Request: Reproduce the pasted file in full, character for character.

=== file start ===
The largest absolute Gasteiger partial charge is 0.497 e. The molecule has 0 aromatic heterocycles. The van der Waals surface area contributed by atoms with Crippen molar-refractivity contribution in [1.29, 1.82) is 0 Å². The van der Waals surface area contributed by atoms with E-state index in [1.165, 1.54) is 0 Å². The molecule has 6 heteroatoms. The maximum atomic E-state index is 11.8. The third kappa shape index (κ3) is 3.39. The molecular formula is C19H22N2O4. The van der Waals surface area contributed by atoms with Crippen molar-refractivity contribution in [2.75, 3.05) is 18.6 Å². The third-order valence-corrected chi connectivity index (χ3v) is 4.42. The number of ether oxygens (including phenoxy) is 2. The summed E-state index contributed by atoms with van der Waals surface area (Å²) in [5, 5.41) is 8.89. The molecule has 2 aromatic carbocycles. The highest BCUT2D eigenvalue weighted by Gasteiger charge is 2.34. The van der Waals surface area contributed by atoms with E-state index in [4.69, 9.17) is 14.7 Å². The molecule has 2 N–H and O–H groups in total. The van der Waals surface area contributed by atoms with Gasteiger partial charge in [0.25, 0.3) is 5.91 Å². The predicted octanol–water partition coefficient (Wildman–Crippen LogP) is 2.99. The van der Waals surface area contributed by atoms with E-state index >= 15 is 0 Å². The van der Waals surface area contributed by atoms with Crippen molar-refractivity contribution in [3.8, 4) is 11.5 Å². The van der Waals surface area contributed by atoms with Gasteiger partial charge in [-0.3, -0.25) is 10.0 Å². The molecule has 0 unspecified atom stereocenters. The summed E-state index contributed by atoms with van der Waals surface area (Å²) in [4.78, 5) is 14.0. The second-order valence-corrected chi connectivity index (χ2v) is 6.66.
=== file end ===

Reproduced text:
The largest absolute Gasteiger partial charge is 0.497 e. The molecule has 0 aromatic heterocycles. The van der Waals surface area contributed by atoms with Crippen molar-refractivity contribution in [1.29, 1.82) is 0 Å². The van der Waals surface area contributed by atoms with E-state index in [1.165, 1.54) is 0 Å². The molecule has 6 heteroatoms. The maximum atomic E-state index is 11.8. The third kappa shape index (κ3) is 3.39. The molecular formula is C19H22N2O4. The van der Waals surface area contributed by atoms with Crippen molar-refractivity contribution in [2.75, 3.05) is 18.6 Å². The third-order valence-corrected chi connectivity index (χ3v) is 4.42. The number of ether oxygens (including phenoxy) is 2. The summed E-state index contributed by atoms with van der Waals surface area (Å²) in [5, 5.41) is 8.89. The molecule has 2 aromatic carbocycles. The highest BCUT2D eigenvalue weighted by Gasteiger charge is 2.34. The van der Waals surface area contributed by atoms with E-state index in [4.69, 9.17) is 14.7 Å². The molecule has 2 N–H and O–H groups in total. The van der Waals surface area contributed by atoms with Gasteiger partial charge in [0.25, 0.3) is 5.91 Å². The predicted octanol–water partition coefficient (Wildman–Crippen LogP) is 2.99. The van der Waals surface area contributed by atoms with E-state index >= 15 is 0 Å². The van der Waals surface area contributed by atoms with Crippen molar-refractivity contribution in [3.8, 4) is 11.5 Å². The van der Waals surface area contributed by atoms with Gasteiger partial charge in [-0.3, -0.25) is 10.0 Å². The molecule has 0 unspecified atom stereocenters. The summed E-state index contributed by atoms with van der Waals surface area (Å²) in [4.78, 5) is 14.0. The second-order valence-corrected chi connectivity index (χ2v) is 6.66.